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San Francisco Police Commission subpoenas Andrew Cohen

By Brent Begin, Bay City News Service

May 31, 2006

SAN FRANCISCO (BCN) - Investigators need one more piece of evidence before wrapping up an internal probe into the creation of a series of controversial video clips, Capt. Charles Keohane told the San Francisco Police Commission tonight, and all they need is permission.

The commission agreed, as four members unanimously voted to subpoena the information on a department computer allegedly used by Officer Andrew Cohen to create and disseminate the videos that eventually led police Chief Heather Fong to suspend 24 officers just weeks before Christmas. Keohane said the department has already prepared 900 pages of the report -- the fruition of almost five months of work. Six investigators were involved in more than 75 primary interviews and several more second interviews.

One investigator is still needed to mine the hard drive of an Apple Macintosh confiscated from the Bayview station in December. An unidentified officer at the station had objected to its use as evidence, but the commission did not agree.

The investigation has been active since the video's release. Cohen has repeatedly apologized publicly through his attorneys to the suspended officers and their families for producing the videos.

San Francisco Mayor Gavin Newsom made the videos public Dec. 7 during a news conference in which he referred to the skits as racist, sexist and homophobic. The videos include footage of officers visiting massage parlors, running over people in their cars and ignoring their radios.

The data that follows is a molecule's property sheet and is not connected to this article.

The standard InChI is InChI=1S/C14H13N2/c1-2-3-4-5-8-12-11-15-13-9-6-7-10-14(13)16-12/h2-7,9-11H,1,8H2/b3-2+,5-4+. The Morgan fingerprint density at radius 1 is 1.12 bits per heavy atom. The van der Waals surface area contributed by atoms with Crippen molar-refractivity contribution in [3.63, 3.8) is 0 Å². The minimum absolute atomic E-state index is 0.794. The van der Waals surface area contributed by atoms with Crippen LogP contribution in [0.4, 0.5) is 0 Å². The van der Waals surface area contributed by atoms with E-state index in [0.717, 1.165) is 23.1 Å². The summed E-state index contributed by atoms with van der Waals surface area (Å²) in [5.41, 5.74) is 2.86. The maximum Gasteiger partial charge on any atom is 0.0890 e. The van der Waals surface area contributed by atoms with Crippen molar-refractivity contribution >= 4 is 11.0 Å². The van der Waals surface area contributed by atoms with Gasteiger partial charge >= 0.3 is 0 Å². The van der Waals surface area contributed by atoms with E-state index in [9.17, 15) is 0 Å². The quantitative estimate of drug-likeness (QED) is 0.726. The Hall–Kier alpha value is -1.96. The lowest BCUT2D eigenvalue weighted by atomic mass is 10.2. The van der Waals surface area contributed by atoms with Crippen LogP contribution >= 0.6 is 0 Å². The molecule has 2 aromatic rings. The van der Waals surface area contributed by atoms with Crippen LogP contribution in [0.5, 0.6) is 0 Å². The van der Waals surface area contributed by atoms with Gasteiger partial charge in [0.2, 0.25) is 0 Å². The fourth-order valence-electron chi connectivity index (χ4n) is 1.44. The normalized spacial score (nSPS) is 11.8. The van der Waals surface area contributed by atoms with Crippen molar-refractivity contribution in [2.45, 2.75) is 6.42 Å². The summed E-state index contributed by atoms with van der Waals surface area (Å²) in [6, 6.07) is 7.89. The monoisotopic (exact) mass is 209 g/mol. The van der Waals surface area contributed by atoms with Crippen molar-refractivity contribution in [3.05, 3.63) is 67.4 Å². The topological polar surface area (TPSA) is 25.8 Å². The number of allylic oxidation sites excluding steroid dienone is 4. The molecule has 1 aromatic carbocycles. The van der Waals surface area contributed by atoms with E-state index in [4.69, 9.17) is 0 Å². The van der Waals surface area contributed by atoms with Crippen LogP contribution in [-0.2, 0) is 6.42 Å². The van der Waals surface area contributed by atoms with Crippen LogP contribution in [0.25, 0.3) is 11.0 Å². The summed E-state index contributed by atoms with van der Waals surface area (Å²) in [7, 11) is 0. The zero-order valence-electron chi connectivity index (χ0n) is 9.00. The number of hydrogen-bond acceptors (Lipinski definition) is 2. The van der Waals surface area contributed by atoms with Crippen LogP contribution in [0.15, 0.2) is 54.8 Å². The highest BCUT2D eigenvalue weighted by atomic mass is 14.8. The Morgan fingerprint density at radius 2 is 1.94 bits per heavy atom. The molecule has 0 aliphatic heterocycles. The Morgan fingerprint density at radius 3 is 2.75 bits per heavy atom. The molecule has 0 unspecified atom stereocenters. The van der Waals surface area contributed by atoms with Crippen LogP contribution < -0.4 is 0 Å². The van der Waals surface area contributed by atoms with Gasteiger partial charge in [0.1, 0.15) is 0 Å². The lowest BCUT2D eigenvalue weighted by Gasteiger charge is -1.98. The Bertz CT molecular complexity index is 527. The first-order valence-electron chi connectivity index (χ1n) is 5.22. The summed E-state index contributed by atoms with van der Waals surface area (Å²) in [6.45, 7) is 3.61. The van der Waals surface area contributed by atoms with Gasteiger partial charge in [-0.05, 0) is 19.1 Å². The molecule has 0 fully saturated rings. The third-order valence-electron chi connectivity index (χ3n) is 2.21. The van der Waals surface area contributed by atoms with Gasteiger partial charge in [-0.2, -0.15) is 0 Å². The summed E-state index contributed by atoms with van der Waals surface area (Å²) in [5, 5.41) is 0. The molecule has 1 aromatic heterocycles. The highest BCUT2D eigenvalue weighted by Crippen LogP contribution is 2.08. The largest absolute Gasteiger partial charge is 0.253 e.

All 24 Bayview station officers have since been reinstated to mostly administrative positions, but their return is conditional upon the departmental investigation, which could lead to further reprisal or full exoneration.

According to Kevin Allen, director of the San Francisco Office of Citizen Complaints, at least one formal complaint was filed in early January concerning the video controversy. Any complaints filed, however, will not be made public until they are presented to the police commission, and that will not happen until the department has wrapped up its own internal investigation.

Many hope that with the subpoenaed evidence within the computer's hard drive available now to investigators, that report will soon be released.

Also at tonight's meeting, the commission voted to award a posthumous citizen's commendation to Marlin Coats, the man who drowned at Ocean Beach May 13 as he was rescuing two boys who were caught in a rip current. The two brothers, 11 and 14 years old, survived the ordeal with only minor cases of hypothermia, but Coats, who was also caught in the rip current, died shortly afterward.

While Commissioner Joe Veronese, who brought the item before the commission, was not present at tonight's meeting, the motion was accepted enthusiastically. A date was not formally set, but the commission will most likely give the award after June 14.

Commissioners Petra DeJesus, David Campos and Dr. Joe Marshall, as well as Vice President Theresa Sparks and President Louise Renne were present at tonight's meeting at City Hall. DeJesus excused herself from the Andrew Cohen subpoena vote.

Copyright © 2006 by Bay City News, Inc. -- Republication, Rebroadcast or any other Reuse without the express written consent of Bay City News, Inc. is prohibited.




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